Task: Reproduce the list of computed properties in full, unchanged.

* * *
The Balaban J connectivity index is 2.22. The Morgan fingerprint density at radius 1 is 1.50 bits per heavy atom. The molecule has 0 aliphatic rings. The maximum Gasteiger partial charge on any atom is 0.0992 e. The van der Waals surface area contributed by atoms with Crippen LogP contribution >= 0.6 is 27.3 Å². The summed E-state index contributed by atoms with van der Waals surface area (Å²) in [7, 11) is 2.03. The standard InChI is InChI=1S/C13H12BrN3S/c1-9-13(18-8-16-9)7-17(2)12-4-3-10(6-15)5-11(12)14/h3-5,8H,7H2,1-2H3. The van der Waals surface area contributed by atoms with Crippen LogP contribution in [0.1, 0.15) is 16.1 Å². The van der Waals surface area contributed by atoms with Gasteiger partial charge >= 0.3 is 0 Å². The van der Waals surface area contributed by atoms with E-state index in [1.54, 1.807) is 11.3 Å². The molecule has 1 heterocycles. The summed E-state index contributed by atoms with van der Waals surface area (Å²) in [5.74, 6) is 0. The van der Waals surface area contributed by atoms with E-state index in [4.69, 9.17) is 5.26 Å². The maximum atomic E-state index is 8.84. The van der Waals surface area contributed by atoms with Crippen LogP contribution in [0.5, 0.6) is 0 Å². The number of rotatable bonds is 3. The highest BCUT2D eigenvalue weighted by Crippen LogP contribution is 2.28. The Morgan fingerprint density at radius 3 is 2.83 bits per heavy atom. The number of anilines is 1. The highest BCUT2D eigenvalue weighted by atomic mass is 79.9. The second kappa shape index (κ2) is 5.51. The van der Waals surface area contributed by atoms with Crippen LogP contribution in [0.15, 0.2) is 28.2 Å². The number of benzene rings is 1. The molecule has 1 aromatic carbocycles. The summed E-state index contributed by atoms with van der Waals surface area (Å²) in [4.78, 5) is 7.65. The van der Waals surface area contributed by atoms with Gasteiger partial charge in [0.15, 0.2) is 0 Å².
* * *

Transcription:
The Balaban J connectivity index is 2.22. The Morgan fingerprint density at radius 1 is 1.50 bits per heavy atom. The molecule has 0 aliphatic rings. The maximum Gasteiger partial charge on any atom is 0.0992 e. The van der Waals surface area contributed by atoms with Crippen LogP contribution >= 0.6 is 27.3 Å². The summed E-state index contributed by atoms with van der Waals surface area (Å²) in [7, 11) is 2.03. The standard InChI is InChI=1S/C13H12BrN3S/c1-9-13(18-8-16-9)7-17(2)12-4-3-10(6-15)5-11(12)14/h3-5,8H,7H2,1-2H3. The van der Waals surface area contributed by atoms with Crippen LogP contribution in [0.1, 0.15) is 16.1 Å². The van der Waals surface area contributed by atoms with Gasteiger partial charge >= 0.3 is 0 Å². The van der Waals surface area contributed by atoms with E-state index in [1.54, 1.807) is 11.3 Å². The molecule has 1 heterocycles. The summed E-state index contributed by atoms with van der Waals surface area (Å²) in [5.74, 6) is 0. The van der Waals surface area contributed by atoms with E-state index in [4.69, 9.17) is 5.26 Å². The maximum atomic E-state index is 8.84. The van der Waals surface area contributed by atoms with Crippen LogP contribution in [0.5, 0.6) is 0 Å². The number of rotatable bonds is 3. The highest BCUT2D eigenvalue weighted by Crippen LogP contribution is 2.28. The Morgan fingerprint density at radius 3 is 2.83 bits per heavy atom. The number of anilines is 1. The highest BCUT2D eigenvalue weighted by atomic mass is 79.9. The second kappa shape index (κ2) is 5.51. The van der Waals surface area contributed by atoms with Crippen LogP contribution in [0.15, 0.2) is 28.2 Å². The number of benzene rings is 1. The molecule has 1 aromatic carbocycles. The summed E-state index contributed by atoms with van der Waals surface area (Å²) in [4.78, 5) is 7.65. The van der Waals surface area contributed by atoms with Gasteiger partial charge in [0.15, 0.2) is 0 Å².